Honoring civil rights' past while looking to future

Rowan student Calvin Martin, cofounder of the group Atomik Legacy, performs under the watch of Rosa Parks. The annual luncheon also benefits a scholarship fund.
Rowan student Calvin Martin, cofounder of the group Atomik Legacy, performs under the watch of Rosa Parks. The annual luncheon also benefits a scholarship fund.
Posted: March 01, 2014

Juanita Abernathy extended her left arm across the lectern, illustrating how white men positioned their rifles as she and fellow activists marched in Chicago in the heat of the civil rights movement.

"All you could hear was our feet on the concrete," she recalled. "We didn't allow them to stop us."

In the same ballroom on Rowan University's Glassboro campus where Martin Luther King III channeled his father's message last month, Abernathy instructed students Thursday afternoon to ceaselessly push forward for equality.

Racism, she said, is alive and well, saying as an example that President Obama is "judged by a different set of standards" than any past president.

Abernathy, widow of the Rev. Ralph D. Abernathy, a close friend of the Rev. Dr. Martin Luther King Jr. who died in 1990, was the keynote speaker before nearly 200 guests at Rowan's annual Rosa Parks Luncheon.

The luncheon, in its ninth year, benefits the Gary Hunter Memorial Scholarship, named after a faculty member who died in 2005. Hunter helped establish the African American studies program.

A photo of Parks projected on two screens behind the lectern as school leaders and guests paid tribute to the civil rights struggle.

A student group, Atomik Legacy, offered a variety of dance styles in a performance that incorporated a recorded spoken-word piece criticizing a lack of diversity in higher education.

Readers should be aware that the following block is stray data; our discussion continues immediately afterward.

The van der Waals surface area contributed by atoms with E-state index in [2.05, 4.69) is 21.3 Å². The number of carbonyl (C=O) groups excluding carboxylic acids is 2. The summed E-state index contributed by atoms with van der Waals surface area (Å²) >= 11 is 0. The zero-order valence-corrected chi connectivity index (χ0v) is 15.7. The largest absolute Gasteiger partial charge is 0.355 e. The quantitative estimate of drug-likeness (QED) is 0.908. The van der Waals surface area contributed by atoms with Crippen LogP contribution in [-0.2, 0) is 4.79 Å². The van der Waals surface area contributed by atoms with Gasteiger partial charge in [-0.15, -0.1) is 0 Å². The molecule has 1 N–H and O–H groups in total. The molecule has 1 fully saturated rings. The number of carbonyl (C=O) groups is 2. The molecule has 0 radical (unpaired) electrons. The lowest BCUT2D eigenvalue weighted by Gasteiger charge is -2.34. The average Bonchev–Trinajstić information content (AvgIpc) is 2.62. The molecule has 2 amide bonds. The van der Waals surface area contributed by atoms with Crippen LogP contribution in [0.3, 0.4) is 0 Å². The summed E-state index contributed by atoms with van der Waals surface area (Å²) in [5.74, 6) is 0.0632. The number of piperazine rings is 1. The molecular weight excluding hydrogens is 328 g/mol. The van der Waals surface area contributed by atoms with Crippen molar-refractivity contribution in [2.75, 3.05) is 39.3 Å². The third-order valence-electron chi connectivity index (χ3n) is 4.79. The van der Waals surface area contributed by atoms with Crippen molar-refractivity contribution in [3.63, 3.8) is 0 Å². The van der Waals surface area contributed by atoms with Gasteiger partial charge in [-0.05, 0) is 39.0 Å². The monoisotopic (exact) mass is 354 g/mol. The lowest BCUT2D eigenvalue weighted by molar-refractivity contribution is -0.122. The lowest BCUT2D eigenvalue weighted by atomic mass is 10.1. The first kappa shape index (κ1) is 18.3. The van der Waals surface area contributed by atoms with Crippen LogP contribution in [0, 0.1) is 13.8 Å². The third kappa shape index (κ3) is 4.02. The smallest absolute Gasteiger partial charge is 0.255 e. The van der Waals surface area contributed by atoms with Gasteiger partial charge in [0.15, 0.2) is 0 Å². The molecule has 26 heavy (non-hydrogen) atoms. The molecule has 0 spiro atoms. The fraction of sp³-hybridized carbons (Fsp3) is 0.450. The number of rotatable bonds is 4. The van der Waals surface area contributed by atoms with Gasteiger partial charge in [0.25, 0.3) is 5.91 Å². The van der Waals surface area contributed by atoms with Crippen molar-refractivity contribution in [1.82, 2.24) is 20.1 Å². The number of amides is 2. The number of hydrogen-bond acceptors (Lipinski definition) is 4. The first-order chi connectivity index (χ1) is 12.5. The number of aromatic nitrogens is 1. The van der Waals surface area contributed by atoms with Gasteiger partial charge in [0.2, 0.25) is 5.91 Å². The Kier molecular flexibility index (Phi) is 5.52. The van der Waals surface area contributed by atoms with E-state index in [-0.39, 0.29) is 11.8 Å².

Group cofounder Calvin Martin, a 24-year-old Rowan student, said the purpose was to underscore his belief that universities need to breed diversity, not just market it.

"We don't take the time to sit down and understand," he said. "You can't just force diversity down people's throats."

Rowan's College of Education dean, Monika Williams-Shealey, the luncheon's host, followed the performance by saying the school was working to ensure access and equity.

"I'm here at Rowan because I believe in the vision," said Williams-Shealey, the university's first black female dean. "We're hoping that all of you take lessons certainly of the past, moving forward."

Abernathy, who declined to share her age, expressed a sense of urgency: "We can celebrate the past, but we have a present to deal with."

She urged young people to spur positive change in their communities. "If you are not aware of your history, you may be doomed to repeat it," she said.

Her speech focused largely on faces often overlooked in the civil rights movement - namely young people and women like Mary Louise Smith and Claudette Colvin, who refused to get up from their bus seats even before Parks' storied act and the Montgomery, Ala., bus boycott.

Abernathy, who now lives in Atlanta, said she and her husband found faith to continue their work despite daily threats. The couple's home was bombed in 1957 as she cared for the couple's oldest child, Juandalynn, now a concert singer. "It was time, and if not us, who?" she asked. "If not then, when?"

The message was a familiar one for Jordan Porch, a Rowan freshman and Abernathy's great-nephew. Porch said his family hosts a reunion every summer - last year, in Ohio. "They never let us forget the impact that my family had in the civil rights movement," the 18-year-old said.

Abernathy's son Kwame said many do not entirely grasp how much his parents sacrificed.

"So many people in here may have never heard of any of these names," said Abernathy, 42, also of Atlanta. "And it's important."

"They literally did it with their hands," he added, raising his hands. "The alarm rang - and they answered."

As guests approached his mother seated at the first table, he said proudly: "It's my pleasure to share her with the world."


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